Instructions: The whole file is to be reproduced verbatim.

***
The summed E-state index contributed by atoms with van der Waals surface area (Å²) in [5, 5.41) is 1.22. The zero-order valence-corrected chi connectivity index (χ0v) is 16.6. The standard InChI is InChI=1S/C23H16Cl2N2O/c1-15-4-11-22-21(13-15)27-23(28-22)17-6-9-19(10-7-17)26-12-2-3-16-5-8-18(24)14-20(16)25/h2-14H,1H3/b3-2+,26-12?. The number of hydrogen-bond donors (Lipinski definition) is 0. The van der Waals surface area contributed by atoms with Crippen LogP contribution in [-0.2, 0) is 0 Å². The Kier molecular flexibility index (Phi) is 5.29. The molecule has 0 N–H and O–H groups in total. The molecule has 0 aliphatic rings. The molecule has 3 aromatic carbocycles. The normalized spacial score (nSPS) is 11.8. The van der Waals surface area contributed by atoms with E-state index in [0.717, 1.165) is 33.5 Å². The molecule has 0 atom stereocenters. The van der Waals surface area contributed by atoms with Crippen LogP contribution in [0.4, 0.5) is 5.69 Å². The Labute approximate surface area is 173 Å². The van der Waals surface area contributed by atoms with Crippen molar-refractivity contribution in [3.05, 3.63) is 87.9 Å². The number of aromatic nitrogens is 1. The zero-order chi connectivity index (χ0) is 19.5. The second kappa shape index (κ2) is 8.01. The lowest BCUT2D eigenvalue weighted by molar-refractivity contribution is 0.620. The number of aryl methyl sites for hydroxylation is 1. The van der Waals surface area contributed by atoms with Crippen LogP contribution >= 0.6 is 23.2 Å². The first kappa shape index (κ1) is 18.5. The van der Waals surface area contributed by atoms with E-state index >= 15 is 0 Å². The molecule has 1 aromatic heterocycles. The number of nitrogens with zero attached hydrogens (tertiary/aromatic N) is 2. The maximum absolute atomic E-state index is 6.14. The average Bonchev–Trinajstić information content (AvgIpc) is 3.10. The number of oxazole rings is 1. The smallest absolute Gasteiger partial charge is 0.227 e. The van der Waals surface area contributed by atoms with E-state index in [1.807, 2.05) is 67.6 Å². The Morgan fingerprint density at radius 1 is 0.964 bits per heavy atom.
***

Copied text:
The summed E-state index contributed by atoms with van der Waals surface area (Å²) in [5, 5.41) is 1.22. The zero-order valence-corrected chi connectivity index (χ0v) is 16.6. The standard InChI is InChI=1S/C23H16Cl2N2O/c1-15-4-11-22-21(13-15)27-23(28-22)17-6-9-19(10-7-17)26-12-2-3-16-5-8-18(24)14-20(16)25/h2-14H,1H3/b3-2+,26-12?. The number of hydrogen-bond donors (Lipinski definition) is 0. The van der Waals surface area contributed by atoms with Crippen LogP contribution in [-0.2, 0) is 0 Å². The Kier molecular flexibility index (Phi) is 5.29. The molecule has 0 N–H and O–H groups in total. The molecule has 0 aliphatic rings. The molecule has 3 aromatic carbocycles. The normalized spacial score (nSPS) is 11.8. The van der Waals surface area contributed by atoms with E-state index in [0.717, 1.165) is 33.5 Å². The molecule has 0 atom stereocenters. The van der Waals surface area contributed by atoms with Crippen LogP contribution in [0.4, 0.5) is 5.69 Å². The Labute approximate surface area is 173 Å². The van der Waals surface area contributed by atoms with Crippen molar-refractivity contribution in [3.05, 3.63) is 87.9 Å². The number of aromatic nitrogens is 1. The zero-order chi connectivity index (χ0) is 19.5. The second kappa shape index (κ2) is 8.01. The lowest BCUT2D eigenvalue weighted by molar-refractivity contribution is 0.620. The number of aryl methyl sites for hydroxylation is 1. The van der Waals surface area contributed by atoms with Crippen LogP contribution >= 0.6 is 23.2 Å². The first kappa shape index (κ1) is 18.5. The van der Waals surface area contributed by atoms with E-state index >= 15 is 0 Å². The molecule has 1 aromatic heterocycles. The number of nitrogens with zero attached hydrogens (tertiary/aromatic N) is 2. The maximum absolute atomic E-state index is 6.14. The average Bonchev–Trinajstić information content (AvgIpc) is 3.10. The number of oxazole rings is 1. The smallest absolute Gasteiger partial charge is 0.227 e. The van der Waals surface area contributed by atoms with E-state index in [1.807, 2.05) is 67.6 Å². The Morgan fingerprint density at radius 1 is 0.964 bits per heavy atom.